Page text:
When the former constitutional law instructor-current president said this week that he was against Marbury v. Madison before he was for it, he obviously misspoke, as his supporters are claiming. But there are many causes of misspeaking. One could simply make an honest slip of the tongue or get one’s words confused. One could be wrong and simply too stubborn to admit it. Or one could be lying. Here’s what Mr. Obama said that has gotten him (from his point of view) such strict scrutiny:
“Ultimately I’m confident that the Supreme Court will not take what would be an unprecedented, extraordinary step of overturning a law that was passed by a strong majority of a democratically elected Congress.”
The president was speaking about whether the Supreme Court will strike down ObamaCare, which narrowly passed on basically a party-line vote. He was intimating that the high court cannot overturn the controversial legislation. Of course, the Court has overturned all sorts of laws since the seminal Marbury v. Madison decision in 1803. So much for “unprecedented.” Hence the claim that the president “misspoke.”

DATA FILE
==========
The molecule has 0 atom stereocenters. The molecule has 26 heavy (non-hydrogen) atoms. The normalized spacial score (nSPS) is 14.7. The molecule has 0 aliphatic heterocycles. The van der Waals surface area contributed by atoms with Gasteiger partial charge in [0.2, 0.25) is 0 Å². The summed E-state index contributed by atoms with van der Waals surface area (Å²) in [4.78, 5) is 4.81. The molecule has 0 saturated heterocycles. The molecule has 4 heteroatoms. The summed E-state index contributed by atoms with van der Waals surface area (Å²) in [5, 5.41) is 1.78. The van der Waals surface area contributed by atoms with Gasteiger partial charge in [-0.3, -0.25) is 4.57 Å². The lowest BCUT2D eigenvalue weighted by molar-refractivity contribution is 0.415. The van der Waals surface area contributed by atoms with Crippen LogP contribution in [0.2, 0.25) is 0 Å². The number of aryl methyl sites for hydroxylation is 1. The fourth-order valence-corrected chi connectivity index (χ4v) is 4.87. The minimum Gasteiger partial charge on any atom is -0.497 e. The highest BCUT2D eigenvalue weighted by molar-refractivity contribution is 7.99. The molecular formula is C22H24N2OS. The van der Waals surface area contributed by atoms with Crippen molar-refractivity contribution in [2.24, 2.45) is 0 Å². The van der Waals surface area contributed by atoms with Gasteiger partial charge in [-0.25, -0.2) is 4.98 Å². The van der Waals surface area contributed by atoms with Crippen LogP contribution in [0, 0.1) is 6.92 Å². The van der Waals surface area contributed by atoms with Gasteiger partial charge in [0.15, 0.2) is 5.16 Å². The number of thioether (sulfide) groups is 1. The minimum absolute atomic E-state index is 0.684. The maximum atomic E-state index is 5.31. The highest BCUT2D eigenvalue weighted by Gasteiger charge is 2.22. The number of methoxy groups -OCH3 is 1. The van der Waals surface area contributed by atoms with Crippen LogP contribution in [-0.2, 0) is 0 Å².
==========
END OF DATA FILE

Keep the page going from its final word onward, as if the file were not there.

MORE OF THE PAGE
So what kind of misspeaking is this? President Obama’s defenders say he was speaking in “shorthand,” so this is no slip of the tongue. The problem, they imply, is not in his communication skills, but in our inability to understand. Or perhaps he is simply too proud to admit his error? That is likely, given his track record of blaming others for his own failures. But is there more going on here? Was the original misstatement also a lie?
The misspeaking would be a lie if Barack Obama knew what he was saying was factually wrong and said it anyway. Clearly, unless he was having a brain cramp of the first order, the constitutional “expert” knew he was wrong on the facts and said it anyway. So it was a lie. The real question is, Why?
I believe that Mr. Obama was sending a message to the Supreme Court through his deliberate misspeaking–a message that is hard to miss: “Hands off ObamaCare.” It was an effort, in the tradition of his hero FDR, at court packing. It was not a legal statement; it was a political statement. He meant to say it, so it was not a mistake. The message was thought out; the message was delivered; and the message was received.
It remains to be seen how the Supreme Court will reply. Let’s hope its own message is just as unambiguous.